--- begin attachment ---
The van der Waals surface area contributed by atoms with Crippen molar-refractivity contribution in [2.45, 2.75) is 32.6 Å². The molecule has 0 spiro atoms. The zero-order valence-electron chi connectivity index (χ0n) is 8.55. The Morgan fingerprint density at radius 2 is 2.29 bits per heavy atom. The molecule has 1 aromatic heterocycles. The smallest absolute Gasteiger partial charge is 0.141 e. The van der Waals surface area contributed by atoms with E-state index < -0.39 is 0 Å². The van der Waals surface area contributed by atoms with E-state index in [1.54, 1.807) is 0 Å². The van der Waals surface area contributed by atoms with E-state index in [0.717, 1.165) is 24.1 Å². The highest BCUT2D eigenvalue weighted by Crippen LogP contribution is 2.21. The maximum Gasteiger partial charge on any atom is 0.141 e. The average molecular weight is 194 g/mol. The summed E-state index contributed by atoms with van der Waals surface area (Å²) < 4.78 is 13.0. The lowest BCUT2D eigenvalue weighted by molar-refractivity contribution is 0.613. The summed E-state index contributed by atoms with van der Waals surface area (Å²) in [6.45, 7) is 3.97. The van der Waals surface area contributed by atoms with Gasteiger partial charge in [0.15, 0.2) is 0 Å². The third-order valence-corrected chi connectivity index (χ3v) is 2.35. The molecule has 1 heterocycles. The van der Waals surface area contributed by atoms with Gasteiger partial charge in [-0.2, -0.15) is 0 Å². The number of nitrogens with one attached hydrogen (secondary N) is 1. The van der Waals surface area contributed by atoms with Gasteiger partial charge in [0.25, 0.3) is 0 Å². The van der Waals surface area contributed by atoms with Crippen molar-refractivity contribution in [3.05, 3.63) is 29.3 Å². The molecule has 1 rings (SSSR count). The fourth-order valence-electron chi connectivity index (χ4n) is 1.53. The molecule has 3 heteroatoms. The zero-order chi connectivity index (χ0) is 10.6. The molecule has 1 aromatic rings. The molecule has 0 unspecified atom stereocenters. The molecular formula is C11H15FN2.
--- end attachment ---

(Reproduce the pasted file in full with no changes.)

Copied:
The van der Waals surface area contributed by atoms with Crippen molar-refractivity contribution in [2.45, 2.75) is 32.6 Å². The molecule has 0 spiro atoms. The zero-order valence-electron chi connectivity index (χ0n) is 8.55. The Morgan fingerprint density at radius 2 is 2.29 bits per heavy atom. The molecule has 1 aromatic heterocycles. The smallest absolute Gasteiger partial charge is 0.141 e. The van der Waals surface area contributed by atoms with E-state index < -0.39 is 0 Å². The van der Waals surface area contributed by atoms with E-state index in [1.54, 1.807) is 0 Å². The van der Waals surface area contributed by atoms with E-state index in [0.717, 1.165) is 24.1 Å². The highest BCUT2D eigenvalue weighted by Crippen LogP contribution is 2.21. The maximum Gasteiger partial charge on any atom is 0.141 e. The average molecular weight is 194 g/mol. The summed E-state index contributed by atoms with van der Waals surface area (Å²) < 4.78 is 13.0. The lowest BCUT2D eigenvalue weighted by molar-refractivity contribution is 0.613. The summed E-state index contributed by atoms with van der Waals surface area (Å²) in [6.45, 7) is 3.97. The van der Waals surface area contributed by atoms with Gasteiger partial charge in [0.15, 0.2) is 0 Å². The third-order valence-corrected chi connectivity index (χ3v) is 2.35. The molecule has 1 heterocycles. The van der Waals surface area contributed by atoms with Gasteiger partial charge in [-0.2, -0.15) is 0 Å². The number of nitrogens with one attached hydrogen (secondary N) is 1. The van der Waals surface area contributed by atoms with Gasteiger partial charge in [0.25, 0.3) is 0 Å². The van der Waals surface area contributed by atoms with Crippen molar-refractivity contribution in [3.05, 3.63) is 29.3 Å². The molecule has 1 rings (SSSR count). The fourth-order valence-electron chi connectivity index (χ4n) is 1.53. The molecule has 3 heteroatoms. The zero-order chi connectivity index (χ0) is 10.6. The molecule has 1 aromatic rings. The molecule has 0 unspecified atom stereocenters. The molecular formula is C11H15FN2.